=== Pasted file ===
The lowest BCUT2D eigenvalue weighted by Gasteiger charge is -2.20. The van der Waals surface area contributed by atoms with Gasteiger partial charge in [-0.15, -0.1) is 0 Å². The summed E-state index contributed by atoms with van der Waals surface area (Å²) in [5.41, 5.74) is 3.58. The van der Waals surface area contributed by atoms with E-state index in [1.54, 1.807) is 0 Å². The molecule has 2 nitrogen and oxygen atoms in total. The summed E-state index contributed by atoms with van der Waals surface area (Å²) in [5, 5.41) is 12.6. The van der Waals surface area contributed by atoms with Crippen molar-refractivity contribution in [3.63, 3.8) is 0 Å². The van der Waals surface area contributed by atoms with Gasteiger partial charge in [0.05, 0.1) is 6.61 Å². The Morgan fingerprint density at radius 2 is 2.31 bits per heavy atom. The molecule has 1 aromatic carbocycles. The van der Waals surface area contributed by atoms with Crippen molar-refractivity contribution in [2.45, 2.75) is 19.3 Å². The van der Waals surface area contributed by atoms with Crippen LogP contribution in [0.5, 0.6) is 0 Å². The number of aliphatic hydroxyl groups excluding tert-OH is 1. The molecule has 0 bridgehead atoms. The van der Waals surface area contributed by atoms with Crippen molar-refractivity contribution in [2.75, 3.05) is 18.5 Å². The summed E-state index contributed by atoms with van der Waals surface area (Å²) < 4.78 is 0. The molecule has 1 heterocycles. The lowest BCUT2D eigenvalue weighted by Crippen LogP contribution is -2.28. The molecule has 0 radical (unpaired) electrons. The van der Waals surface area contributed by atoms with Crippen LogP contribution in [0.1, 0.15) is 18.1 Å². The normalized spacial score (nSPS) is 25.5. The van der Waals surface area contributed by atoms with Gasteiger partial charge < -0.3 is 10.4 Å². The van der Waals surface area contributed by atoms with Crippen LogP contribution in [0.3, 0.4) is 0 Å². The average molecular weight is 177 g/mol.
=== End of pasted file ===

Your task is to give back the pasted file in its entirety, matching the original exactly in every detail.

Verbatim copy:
The lowest BCUT2D eigenvalue weighted by Gasteiger charge is -2.20. The van der Waals surface area contributed by atoms with Gasteiger partial charge in [-0.15, -0.1) is 0 Å². The summed E-state index contributed by atoms with van der Waals surface area (Å²) in [5.41, 5.74) is 3.58. The van der Waals surface area contributed by atoms with E-state index in [1.54, 1.807) is 0 Å². The molecule has 2 nitrogen and oxygen atoms in total. The summed E-state index contributed by atoms with van der Waals surface area (Å²) in [5, 5.41) is 12.6. The van der Waals surface area contributed by atoms with Crippen molar-refractivity contribution in [3.63, 3.8) is 0 Å². The van der Waals surface area contributed by atoms with Gasteiger partial charge in [0.05, 0.1) is 6.61 Å². The Morgan fingerprint density at radius 2 is 2.31 bits per heavy atom. The molecule has 1 aromatic carbocycles. The van der Waals surface area contributed by atoms with Crippen molar-refractivity contribution in [2.45, 2.75) is 19.3 Å². The van der Waals surface area contributed by atoms with Crippen LogP contribution in [0.5, 0.6) is 0 Å². The number of aliphatic hydroxyl groups excluding tert-OH is 1. The molecule has 0 bridgehead atoms. The van der Waals surface area contributed by atoms with Crippen molar-refractivity contribution in [2.75, 3.05) is 18.5 Å². The summed E-state index contributed by atoms with van der Waals surface area (Å²) < 4.78 is 0. The molecule has 1 heterocycles. The lowest BCUT2D eigenvalue weighted by Crippen LogP contribution is -2.28. The molecule has 0 radical (unpaired) electrons. The van der Waals surface area contributed by atoms with Crippen LogP contribution in [0.1, 0.15) is 18.1 Å². The normalized spacial score (nSPS) is 25.5. The van der Waals surface area contributed by atoms with Gasteiger partial charge < -0.3 is 10.4 Å². The van der Waals surface area contributed by atoms with Crippen LogP contribution in [0.3, 0.4) is 0 Å². The average molecular weight is 177 g/mol.